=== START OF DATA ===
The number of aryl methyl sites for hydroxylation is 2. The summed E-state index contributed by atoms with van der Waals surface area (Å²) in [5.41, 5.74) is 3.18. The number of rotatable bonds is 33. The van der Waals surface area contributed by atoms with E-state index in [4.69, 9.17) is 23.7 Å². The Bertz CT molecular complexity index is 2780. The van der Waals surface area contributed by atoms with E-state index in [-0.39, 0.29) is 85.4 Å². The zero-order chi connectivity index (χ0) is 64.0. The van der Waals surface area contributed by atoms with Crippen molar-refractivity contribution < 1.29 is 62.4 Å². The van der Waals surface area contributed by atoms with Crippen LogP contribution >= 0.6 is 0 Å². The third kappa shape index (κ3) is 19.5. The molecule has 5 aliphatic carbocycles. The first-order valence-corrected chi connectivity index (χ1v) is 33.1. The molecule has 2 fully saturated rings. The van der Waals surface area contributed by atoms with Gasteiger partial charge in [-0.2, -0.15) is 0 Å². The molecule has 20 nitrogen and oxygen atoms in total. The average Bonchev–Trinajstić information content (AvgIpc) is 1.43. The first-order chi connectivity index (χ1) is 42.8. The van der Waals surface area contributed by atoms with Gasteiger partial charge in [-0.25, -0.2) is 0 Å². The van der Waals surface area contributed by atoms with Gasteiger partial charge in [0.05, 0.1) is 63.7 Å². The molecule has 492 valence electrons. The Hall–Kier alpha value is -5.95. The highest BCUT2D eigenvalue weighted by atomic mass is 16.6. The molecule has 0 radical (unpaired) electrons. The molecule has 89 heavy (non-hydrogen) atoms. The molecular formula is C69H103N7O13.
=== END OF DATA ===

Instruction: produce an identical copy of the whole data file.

The number of aryl methyl sites for hydroxylation is 2. The summed E-state index contributed by atoms with van der Waals surface area (Å²) in [5.41, 5.74) is 3.18. The number of rotatable bonds is 33. The van der Waals surface area contributed by atoms with E-state index in [4.69, 9.17) is 23.7 Å². The Bertz CT molecular complexity index is 2780. The van der Waals surface area contributed by atoms with E-state index in [-0.39, 0.29) is 85.4 Å². The zero-order chi connectivity index (χ0) is 64.0. The van der Waals surface area contributed by atoms with Crippen molar-refractivity contribution < 1.29 is 62.4 Å². The van der Waals surface area contributed by atoms with Crippen LogP contribution >= 0.6 is 0 Å². The third kappa shape index (κ3) is 19.5. The molecule has 5 aliphatic carbocycles. The first-order valence-corrected chi connectivity index (χ1v) is 33.1. The molecule has 2 fully saturated rings. The van der Waals surface area contributed by atoms with Gasteiger partial charge in [-0.2, -0.15) is 0 Å². The molecule has 20 nitrogen and oxygen atoms in total. The average Bonchev–Trinajstić information content (AvgIpc) is 1.43. The first-order chi connectivity index (χ1) is 42.8. The van der Waals surface area contributed by atoms with Gasteiger partial charge in [-0.25, -0.2) is 0 Å². The van der Waals surface area contributed by atoms with Gasteiger partial charge in [0.05, 0.1) is 63.7 Å². The molecule has 492 valence electrons. The Hall–Kier alpha value is -5.95. The highest BCUT2D eigenvalue weighted by atomic mass is 16.6. The molecule has 0 radical (unpaired) electrons. The molecule has 89 heavy (non-hydrogen) atoms. The molecular formula is C69H103N7O13.